Ghazlan lived in Jordan for seven years before he was resettled in France through the UNHCR in 2019. He is one of 54,000 Syrian refugees formally resettled from Jordan by the UNHCR in 23 countries, including in the EU, according to figures Syria Direct obtained from a source at the UNHCR office in Jordan. 

Minister Al Farrayeh explained that decisions issued by the Interior Ministry regarding the entry of Syrians to Jordan are circulated to the Ministry of Foreign Affairs and relevant embassies. A copy is also sent to the Ministry of Transportation—which is responsible for sending it to airline companies—and the Ministers of Tourism and Investment, in addition to relevant security authorities. 

The latest decision is limited to “every Syrian who took refuge in Jordan before being resettled in an EU country, exclusively through the UNHCR,” Al Farrayeh said. It does not include “those who left the kingdom voluntarily or were resettled without UNHCR’s intervention.” 

The Minister said this is because of the “lack of clarity, for the Jordanian authorities, of their security records, behavior, and itinerary before arriving in European countries” without the UNHCR. 

However, the Ministry of Interior has facilitated the entry of some Syrians who arrived at the Queen Alia International Airport who did not meet the decision’s conditions. “They received verbal approval after coordinating with the relevant authorities to obtain  permission for entry,” Al Farrayeh said. 

Jordan had banned Syrians from entering the country except by submitting a request via a Ministry of Interior platform “explaining the purpose of the visit, if it is for tourism, [medical] treatment, or investment,” a source at the Ministry of Interior explained to Syria Direct

Syrians living in Europe—whether directly covered by the recent decision or not—can apply for approval online and potentially avoid being stopped at airports or surprised by unknown security issues. But “the service has been temporarily suspended, and will be reactivated in early August,” the source said.  

Could the decision be expanded?

While Ghazlan was denied boarding, Ahmad al-Saeed, 40, boarded a flight and reached Queen Alia Airport in Amman, but the Jordanian authorities then prevented him from entering the country. “An airport employee told me the [decision’s] conditions didn’t apply to me,” he said. 

A picture of Ahmad al-Saeed’s British passport, showing his entry stamp was canceled after he already paid the visa fee imposed on foreigners at the Amman airport, 24/7/2022 (Syria Direct)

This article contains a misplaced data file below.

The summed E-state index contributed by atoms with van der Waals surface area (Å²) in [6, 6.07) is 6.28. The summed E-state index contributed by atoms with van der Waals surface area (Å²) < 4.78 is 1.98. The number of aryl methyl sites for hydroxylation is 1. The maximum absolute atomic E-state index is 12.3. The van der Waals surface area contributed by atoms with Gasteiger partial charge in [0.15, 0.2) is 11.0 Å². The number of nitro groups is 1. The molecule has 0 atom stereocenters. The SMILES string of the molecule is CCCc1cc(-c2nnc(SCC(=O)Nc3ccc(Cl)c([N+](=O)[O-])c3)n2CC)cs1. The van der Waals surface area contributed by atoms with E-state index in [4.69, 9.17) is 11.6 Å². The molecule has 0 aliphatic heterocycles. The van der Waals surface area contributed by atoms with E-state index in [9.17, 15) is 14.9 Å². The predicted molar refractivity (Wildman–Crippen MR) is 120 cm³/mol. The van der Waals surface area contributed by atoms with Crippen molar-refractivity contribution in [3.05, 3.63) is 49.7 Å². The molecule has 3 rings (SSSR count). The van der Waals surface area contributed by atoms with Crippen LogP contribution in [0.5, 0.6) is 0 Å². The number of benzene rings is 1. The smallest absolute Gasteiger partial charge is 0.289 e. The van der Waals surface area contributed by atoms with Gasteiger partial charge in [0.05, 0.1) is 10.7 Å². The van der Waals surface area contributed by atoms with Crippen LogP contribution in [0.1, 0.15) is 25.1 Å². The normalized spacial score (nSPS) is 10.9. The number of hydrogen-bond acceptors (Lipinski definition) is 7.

In 2012, al-Saeed fled his native Homs with his family and settled in Zaatari camp, in northern Jordan. He was resettled in the United Kingdom in 2015. After living there for three years, he received British citizenship. 

Usually, a Syrian who has received another nationality is treated like any other citizen who holds that nationality. So al-Said believed it was possible to visit Jordan, regardless of the latest decision, especially since he was past the five-year deportation period imposed on Syrians resettled through the UNHCR. 

But while Syrians are circulating news that refugees resettled in Europe can automatically visit Jordan after five years abroad, Minister Al Farrayeh said “the deportation order is not automatically canceled.”

The Ministry of Interior is also considering expanding the decision to ease entry requirements for Syrian refugees residing in “countries outside the umbrella of the EU,” he added. 

For years, Jordan has sought to strike a balance on the Syrian refugee issue that is “in line with international laws related to refugees, and at the same time consistent with humanitarian requirements, which make it necessary to facilitate refugees meeting with their families who reside in the kingdom” while taking “the security and economic aspects” into account,” he said. 

In the end, Ghazlan may have fallen victim to the airline employee’s lack of knowledge regarding the decision. Regardless, it was a disappointment, “after I felt that my dream of meeting my mother after 10 years had evaporated.” 

 

This report was originally published in Arabic and translated into English by Mateo Nelson.